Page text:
File management has been a problem since long before computers were ever invented. For your average office, you solved it through coded binders and filing cabinets; to organise your computer, it’s time to use Zapier. Use the following zaps to automatically create folders for your new clients, collect all of your data into one cloud storage account and even automatically copy files uploaded to your chosen location.
Kicking off our file management automation are a series of zaps designed to collect all of the required files into one place. Whether you’re swapping file storage provider or collecting client-uploaded files which you need, use these zaps to avoid the tedious process of downloading and re-uploading the data you need.
Storing important information for your clients in separate folders is an absolute must in order to avoid a spaghetti junction of a mess. Tasty as that may sound, give these zaps a try to save yourself the hassle of separating your clients’ folders as soon as they sign up, by automatically generating a new and distinct folder or form entry for each one.
Now that Google’s mail service has close to a billion subscribed users, it’s a pretty safe bet that these zaps will come in handy at some point or another.
Let’s start off nice and easy, with some zaps to automatically save any received email attachments to your choice of service.
If you were to start labelling your emails, you could also automatically generate task or todo lists! Whether you use Trello, Asana, Basecamp or even Google Task for your task management, these inbox zaps can take a chunk out of your workload.
Whilst those zaps are brilliant for emails you receive, if you’d rather send an email to create a task list, you can use any of the following.
Whilst those zaps are brilliant for emails you receive, if you’d rather send an email to create a task list, you can use any of the following.
Alternatively, if you want to keep a record or backup of all of your emails (never a bad thing to do with important information), you can use these zaps in conjunction with either labels or tags in Gmail.
Whether you need to periodically send reminders to your team or touch base every so often with a particular customer, Zapier can work wonders with both your recurring and reminder emails. Use these zaps to send prompt reminders to your customer success outreach program, or to just make sure the you’re getting shit done.
Generating and nurturing leads is one of the most important aspects of any company; by carefully generating and cultivating your leads, you can quickly see your customer base grow and your monthly recurring revenue soar.
So why not focus on the important work which actually requires your attention, and automate the rest?
First up in lead management, we have some process automation for moving leads from a web form into an email list. With these you can cut out the intermediate stages, generating leads from a web form interacting with your landing page, whilst Zapier automatically moves them into a mailing list.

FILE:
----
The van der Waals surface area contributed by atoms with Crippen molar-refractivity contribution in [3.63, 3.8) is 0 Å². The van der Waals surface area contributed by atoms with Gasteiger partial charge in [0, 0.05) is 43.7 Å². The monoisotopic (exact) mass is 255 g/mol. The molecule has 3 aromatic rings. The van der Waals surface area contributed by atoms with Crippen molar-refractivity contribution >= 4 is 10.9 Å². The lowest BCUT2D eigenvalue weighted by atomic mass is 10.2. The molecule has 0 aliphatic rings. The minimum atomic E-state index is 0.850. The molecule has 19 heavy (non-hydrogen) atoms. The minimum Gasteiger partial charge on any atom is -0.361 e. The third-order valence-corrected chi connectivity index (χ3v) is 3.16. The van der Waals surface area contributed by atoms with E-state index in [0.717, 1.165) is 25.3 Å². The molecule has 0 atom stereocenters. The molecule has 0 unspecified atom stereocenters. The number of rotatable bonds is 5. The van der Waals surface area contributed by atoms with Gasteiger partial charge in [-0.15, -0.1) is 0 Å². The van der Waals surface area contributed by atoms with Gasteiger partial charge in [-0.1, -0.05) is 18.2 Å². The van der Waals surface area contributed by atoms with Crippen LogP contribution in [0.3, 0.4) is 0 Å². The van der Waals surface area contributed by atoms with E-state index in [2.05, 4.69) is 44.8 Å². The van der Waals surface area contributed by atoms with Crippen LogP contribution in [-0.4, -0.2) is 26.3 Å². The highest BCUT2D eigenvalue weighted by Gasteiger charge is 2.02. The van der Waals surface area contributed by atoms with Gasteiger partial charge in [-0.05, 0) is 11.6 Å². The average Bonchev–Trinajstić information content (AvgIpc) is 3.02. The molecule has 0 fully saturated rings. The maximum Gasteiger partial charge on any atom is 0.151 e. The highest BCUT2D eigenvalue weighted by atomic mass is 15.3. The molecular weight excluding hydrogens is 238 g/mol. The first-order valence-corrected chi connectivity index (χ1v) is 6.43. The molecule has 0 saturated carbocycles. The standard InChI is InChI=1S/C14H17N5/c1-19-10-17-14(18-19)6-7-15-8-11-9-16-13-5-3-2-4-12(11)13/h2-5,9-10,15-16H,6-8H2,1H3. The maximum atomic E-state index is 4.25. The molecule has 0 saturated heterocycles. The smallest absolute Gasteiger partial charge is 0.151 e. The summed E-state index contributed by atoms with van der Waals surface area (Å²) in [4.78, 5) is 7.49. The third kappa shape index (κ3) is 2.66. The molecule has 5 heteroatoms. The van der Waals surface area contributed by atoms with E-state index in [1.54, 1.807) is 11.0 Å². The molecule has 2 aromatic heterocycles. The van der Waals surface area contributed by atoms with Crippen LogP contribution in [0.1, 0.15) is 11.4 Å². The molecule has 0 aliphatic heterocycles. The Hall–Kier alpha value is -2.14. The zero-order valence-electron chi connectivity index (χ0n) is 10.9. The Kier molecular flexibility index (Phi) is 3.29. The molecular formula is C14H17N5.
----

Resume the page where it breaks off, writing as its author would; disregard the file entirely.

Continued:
If you’d rather transfer your leads to an email list straight from your CRM, these zaps will hit the spot.
Perhaps you’re hosting an event or webinar and wish to generate leads as you go? No worries, you can still automate their transition to a mailing list!
What if you’ve already secured the lead and wish to nurture it through a separate mailing list to your potential customers? Well, then you need only use one of these processes to get you going with no human input!
Your mailing lists are now set up and automatically adding the appropriate new leads, but the automation doesn’t stop there! The situation may arise whereby your email lists or web forms are registering leads without them first being processed through your CRM.
So, to start you off, we’ll cover the basics. Take a look at these zaps designed to update your CRM leads, from either your email list or web forms!
Now for the more in-depth automation; use these zaps to push leads into your CRM when they attend your events or webinars.
Finally, when automating your CRM your want to ensure that your new customers will not be forgotten. From Paypal to Chargify, the following zaps provide a straight-out-of-the-box route to managing your new customers.
As you’re probably well aware by now, Process Street is dedicated to taking the hard work out of your workflows, so integrating with Zapier can yield some especially potent results. Not only will you have access to detailed and easily actionable workflows, but they will be able to automatically run themselves and assign the relevant team members!
Check out our previous post on the full list of our integrations with Zapier for more details, however, I’ll relay the meat of the tag-team here.
Salesforce, Close.io, Pipedrive or more, none are too far for us to integrate with and lessen your workload by doing so. These zaps are designed to automate various aspects of your sales methods, for example, standardising a high quality of service by running checklists for every new customer.